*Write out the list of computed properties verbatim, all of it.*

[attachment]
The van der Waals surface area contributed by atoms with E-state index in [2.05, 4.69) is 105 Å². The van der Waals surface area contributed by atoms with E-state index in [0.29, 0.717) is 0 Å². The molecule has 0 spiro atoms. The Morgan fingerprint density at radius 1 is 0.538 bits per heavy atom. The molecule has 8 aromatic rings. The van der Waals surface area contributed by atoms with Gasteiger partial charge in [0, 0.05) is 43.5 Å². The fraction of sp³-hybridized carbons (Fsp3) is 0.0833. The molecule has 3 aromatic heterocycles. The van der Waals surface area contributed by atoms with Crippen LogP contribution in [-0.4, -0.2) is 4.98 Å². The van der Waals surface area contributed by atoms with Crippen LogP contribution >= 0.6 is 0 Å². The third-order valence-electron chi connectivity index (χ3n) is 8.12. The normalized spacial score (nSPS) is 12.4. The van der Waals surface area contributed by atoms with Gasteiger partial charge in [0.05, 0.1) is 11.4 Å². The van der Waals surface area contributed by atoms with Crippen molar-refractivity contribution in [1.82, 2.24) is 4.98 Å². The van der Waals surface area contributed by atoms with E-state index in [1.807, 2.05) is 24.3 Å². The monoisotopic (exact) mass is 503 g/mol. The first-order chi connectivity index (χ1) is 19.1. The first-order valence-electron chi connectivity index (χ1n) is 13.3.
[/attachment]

The van der Waals surface area contributed by atoms with E-state index in [2.05, 4.69) is 105 Å². The van der Waals surface area contributed by atoms with E-state index in [0.29, 0.717) is 0 Å². The molecule has 0 spiro atoms. The Morgan fingerprint density at radius 1 is 0.538 bits per heavy atom. The molecule has 8 aromatic rings. The van der Waals surface area contributed by atoms with Gasteiger partial charge in [0, 0.05) is 43.5 Å². The fraction of sp³-hybridized carbons (Fsp3) is 0.0833. The molecule has 3 aromatic heterocycles. The van der Waals surface area contributed by atoms with Crippen LogP contribution in [-0.4, -0.2) is 4.98 Å². The van der Waals surface area contributed by atoms with Crippen LogP contribution >= 0.6 is 0 Å². The third-order valence-electron chi connectivity index (χ3n) is 8.12. The normalized spacial score (nSPS) is 12.4. The van der Waals surface area contributed by atoms with Gasteiger partial charge in [0.05, 0.1) is 11.4 Å². The van der Waals surface area contributed by atoms with Crippen molar-refractivity contribution in [1.82, 2.24) is 4.98 Å². The van der Waals surface area contributed by atoms with E-state index in [1.807, 2.05) is 24.3 Å². The monoisotopic (exact) mass is 503 g/mol. The first-order chi connectivity index (χ1) is 19.1. The first-order valence-electron chi connectivity index (χ1n) is 13.3.